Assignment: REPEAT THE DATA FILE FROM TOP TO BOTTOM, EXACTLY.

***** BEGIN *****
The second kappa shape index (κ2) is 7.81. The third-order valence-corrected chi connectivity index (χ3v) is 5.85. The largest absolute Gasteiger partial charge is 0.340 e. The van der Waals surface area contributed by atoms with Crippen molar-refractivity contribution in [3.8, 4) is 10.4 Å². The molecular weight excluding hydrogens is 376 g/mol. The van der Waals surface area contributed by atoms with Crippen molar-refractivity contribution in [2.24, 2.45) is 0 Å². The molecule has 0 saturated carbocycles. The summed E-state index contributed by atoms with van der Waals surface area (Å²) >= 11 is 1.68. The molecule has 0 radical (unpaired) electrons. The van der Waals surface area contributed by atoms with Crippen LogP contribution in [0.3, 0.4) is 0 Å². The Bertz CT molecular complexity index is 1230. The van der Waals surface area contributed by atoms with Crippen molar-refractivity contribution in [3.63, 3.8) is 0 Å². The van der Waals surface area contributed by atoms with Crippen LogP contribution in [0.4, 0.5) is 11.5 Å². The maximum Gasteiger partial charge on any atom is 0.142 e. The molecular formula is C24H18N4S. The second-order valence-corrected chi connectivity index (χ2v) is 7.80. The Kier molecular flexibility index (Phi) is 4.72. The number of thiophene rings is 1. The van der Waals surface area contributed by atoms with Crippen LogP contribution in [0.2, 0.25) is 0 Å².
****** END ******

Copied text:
The second kappa shape index (κ2) is 7.81. The third-order valence-corrected chi connectivity index (χ3v) is 5.85. The largest absolute Gasteiger partial charge is 0.340 e. The van der Waals surface area contributed by atoms with Crippen molar-refractivity contribution in [3.8, 4) is 10.4 Å². The molecular weight excluding hydrogens is 376 g/mol. The van der Waals surface area contributed by atoms with Crippen molar-refractivity contribution in [2.24, 2.45) is 0 Å². The molecule has 0 saturated carbocycles. The summed E-state index contributed by atoms with van der Waals surface area (Å²) >= 11 is 1.68. The molecule has 0 radical (unpaired) electrons. The van der Waals surface area contributed by atoms with Crippen LogP contribution in [0.3, 0.4) is 0 Å². The Bertz CT molecular complexity index is 1230. The van der Waals surface area contributed by atoms with Crippen molar-refractivity contribution in [3.63, 3.8) is 0 Å². The van der Waals surface area contributed by atoms with Crippen LogP contribution in [0.4, 0.5) is 11.5 Å². The maximum Gasteiger partial charge on any atom is 0.142 e. The molecular formula is C24H18N4S. The second-order valence-corrected chi connectivity index (χ2v) is 7.80. The Kier molecular flexibility index (Phi) is 4.72. The number of thiophene rings is 1. The van der Waals surface area contributed by atoms with Crippen LogP contribution in [0.2, 0.25) is 0 Å².